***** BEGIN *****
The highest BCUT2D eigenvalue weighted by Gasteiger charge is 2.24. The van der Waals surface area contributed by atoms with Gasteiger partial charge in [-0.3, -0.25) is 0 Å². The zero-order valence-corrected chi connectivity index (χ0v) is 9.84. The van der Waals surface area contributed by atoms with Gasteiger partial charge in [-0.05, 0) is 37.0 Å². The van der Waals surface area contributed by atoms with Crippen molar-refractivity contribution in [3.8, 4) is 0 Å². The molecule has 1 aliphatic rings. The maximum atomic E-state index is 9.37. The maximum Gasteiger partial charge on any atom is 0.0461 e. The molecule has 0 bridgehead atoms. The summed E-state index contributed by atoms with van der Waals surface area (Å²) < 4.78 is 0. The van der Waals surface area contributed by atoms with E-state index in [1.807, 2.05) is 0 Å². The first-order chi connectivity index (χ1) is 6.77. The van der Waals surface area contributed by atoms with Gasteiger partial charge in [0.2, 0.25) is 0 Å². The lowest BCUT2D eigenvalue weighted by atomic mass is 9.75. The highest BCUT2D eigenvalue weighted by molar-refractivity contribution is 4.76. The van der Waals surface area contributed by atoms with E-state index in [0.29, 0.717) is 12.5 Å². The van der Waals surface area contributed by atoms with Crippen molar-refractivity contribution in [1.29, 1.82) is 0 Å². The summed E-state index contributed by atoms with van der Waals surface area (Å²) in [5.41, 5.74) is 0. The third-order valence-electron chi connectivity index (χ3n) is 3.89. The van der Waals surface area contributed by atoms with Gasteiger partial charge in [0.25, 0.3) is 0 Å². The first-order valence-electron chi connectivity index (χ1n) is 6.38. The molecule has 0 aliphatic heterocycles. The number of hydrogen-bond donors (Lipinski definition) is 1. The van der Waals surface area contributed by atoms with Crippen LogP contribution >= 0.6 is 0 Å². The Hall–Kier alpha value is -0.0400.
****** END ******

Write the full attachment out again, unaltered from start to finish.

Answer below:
The highest BCUT2D eigenvalue weighted by Gasteiger charge is 2.24. The van der Waals surface area contributed by atoms with Gasteiger partial charge in [-0.3, -0.25) is 0 Å². The zero-order valence-corrected chi connectivity index (χ0v) is 9.84. The van der Waals surface area contributed by atoms with Gasteiger partial charge in [-0.05, 0) is 37.0 Å². The van der Waals surface area contributed by atoms with Crippen molar-refractivity contribution in [3.8, 4) is 0 Å². The molecule has 1 aliphatic rings. The maximum atomic E-state index is 9.37. The maximum Gasteiger partial charge on any atom is 0.0461 e. The molecule has 0 bridgehead atoms. The summed E-state index contributed by atoms with van der Waals surface area (Å²) < 4.78 is 0. The van der Waals surface area contributed by atoms with E-state index in [1.807, 2.05) is 0 Å². The first-order chi connectivity index (χ1) is 6.77. The van der Waals surface area contributed by atoms with Gasteiger partial charge in [0.2, 0.25) is 0 Å². The lowest BCUT2D eigenvalue weighted by atomic mass is 9.75. The highest BCUT2D eigenvalue weighted by molar-refractivity contribution is 4.76. The van der Waals surface area contributed by atoms with E-state index in [0.29, 0.717) is 12.5 Å². The van der Waals surface area contributed by atoms with Crippen molar-refractivity contribution in [1.29, 1.82) is 0 Å². The summed E-state index contributed by atoms with van der Waals surface area (Å²) in [5.41, 5.74) is 0. The third-order valence-electron chi connectivity index (χ3n) is 3.89. The van der Waals surface area contributed by atoms with Gasteiger partial charge in [0.25, 0.3) is 0 Å². The first-order valence-electron chi connectivity index (χ1n) is 6.38. The molecule has 0 aliphatic heterocycles. The number of hydrogen-bond donors (Lipinski definition) is 1. The van der Waals surface area contributed by atoms with Crippen LogP contribution >= 0.6 is 0 Å². The Hall–Kier alpha value is -0.0400.